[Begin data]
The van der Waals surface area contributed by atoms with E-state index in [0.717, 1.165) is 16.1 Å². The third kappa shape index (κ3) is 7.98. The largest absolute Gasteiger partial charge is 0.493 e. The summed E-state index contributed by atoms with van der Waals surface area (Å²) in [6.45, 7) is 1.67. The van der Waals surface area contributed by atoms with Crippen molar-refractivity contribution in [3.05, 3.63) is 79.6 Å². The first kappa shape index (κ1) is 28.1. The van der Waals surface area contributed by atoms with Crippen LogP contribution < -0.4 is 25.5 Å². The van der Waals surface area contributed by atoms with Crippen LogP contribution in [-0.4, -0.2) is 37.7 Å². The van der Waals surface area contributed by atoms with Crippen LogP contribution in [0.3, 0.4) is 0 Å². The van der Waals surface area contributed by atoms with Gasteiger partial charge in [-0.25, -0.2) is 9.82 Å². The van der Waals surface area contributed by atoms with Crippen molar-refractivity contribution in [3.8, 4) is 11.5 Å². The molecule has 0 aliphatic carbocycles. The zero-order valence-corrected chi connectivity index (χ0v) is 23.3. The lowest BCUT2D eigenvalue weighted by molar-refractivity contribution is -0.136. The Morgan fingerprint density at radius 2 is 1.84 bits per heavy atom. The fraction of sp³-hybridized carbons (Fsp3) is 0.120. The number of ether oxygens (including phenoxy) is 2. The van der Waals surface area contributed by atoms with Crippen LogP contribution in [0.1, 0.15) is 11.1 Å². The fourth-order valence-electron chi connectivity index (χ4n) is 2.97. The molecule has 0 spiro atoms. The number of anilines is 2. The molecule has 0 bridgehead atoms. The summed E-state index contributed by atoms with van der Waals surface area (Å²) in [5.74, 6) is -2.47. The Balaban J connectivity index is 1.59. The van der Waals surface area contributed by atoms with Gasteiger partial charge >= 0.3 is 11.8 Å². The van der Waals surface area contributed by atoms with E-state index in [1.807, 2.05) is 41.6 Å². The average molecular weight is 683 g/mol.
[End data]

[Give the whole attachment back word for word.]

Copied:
The van der Waals surface area contributed by atoms with E-state index in [0.717, 1.165) is 16.1 Å². The third kappa shape index (κ3) is 7.98. The largest absolute Gasteiger partial charge is 0.493 e. The summed E-state index contributed by atoms with van der Waals surface area (Å²) in [6.45, 7) is 1.67. The van der Waals surface area contributed by atoms with Crippen molar-refractivity contribution in [3.05, 3.63) is 79.6 Å². The first kappa shape index (κ1) is 28.1. The van der Waals surface area contributed by atoms with Crippen LogP contribution < -0.4 is 25.5 Å². The van der Waals surface area contributed by atoms with Crippen LogP contribution in [-0.4, -0.2) is 37.7 Å². The van der Waals surface area contributed by atoms with Crippen LogP contribution in [0.3, 0.4) is 0 Å². The van der Waals surface area contributed by atoms with Gasteiger partial charge in [-0.25, -0.2) is 9.82 Å². The van der Waals surface area contributed by atoms with Crippen molar-refractivity contribution in [3.8, 4) is 11.5 Å². The molecule has 0 aliphatic carbocycles. The zero-order valence-corrected chi connectivity index (χ0v) is 23.3. The lowest BCUT2D eigenvalue weighted by molar-refractivity contribution is -0.136. The Morgan fingerprint density at radius 2 is 1.84 bits per heavy atom. The fraction of sp³-hybridized carbons (Fsp3) is 0.120. The number of ether oxygens (including phenoxy) is 2. The van der Waals surface area contributed by atoms with Crippen LogP contribution in [0.1, 0.15) is 11.1 Å². The fourth-order valence-electron chi connectivity index (χ4n) is 2.97. The molecule has 0 spiro atoms. The number of anilines is 2. The molecule has 0 bridgehead atoms. The summed E-state index contributed by atoms with van der Waals surface area (Å²) in [5.74, 6) is -2.47. The Balaban J connectivity index is 1.59. The van der Waals surface area contributed by atoms with Gasteiger partial charge >= 0.3 is 11.8 Å². The van der Waals surface area contributed by atoms with E-state index in [1.807, 2.05) is 41.6 Å². The average molecular weight is 683 g/mol.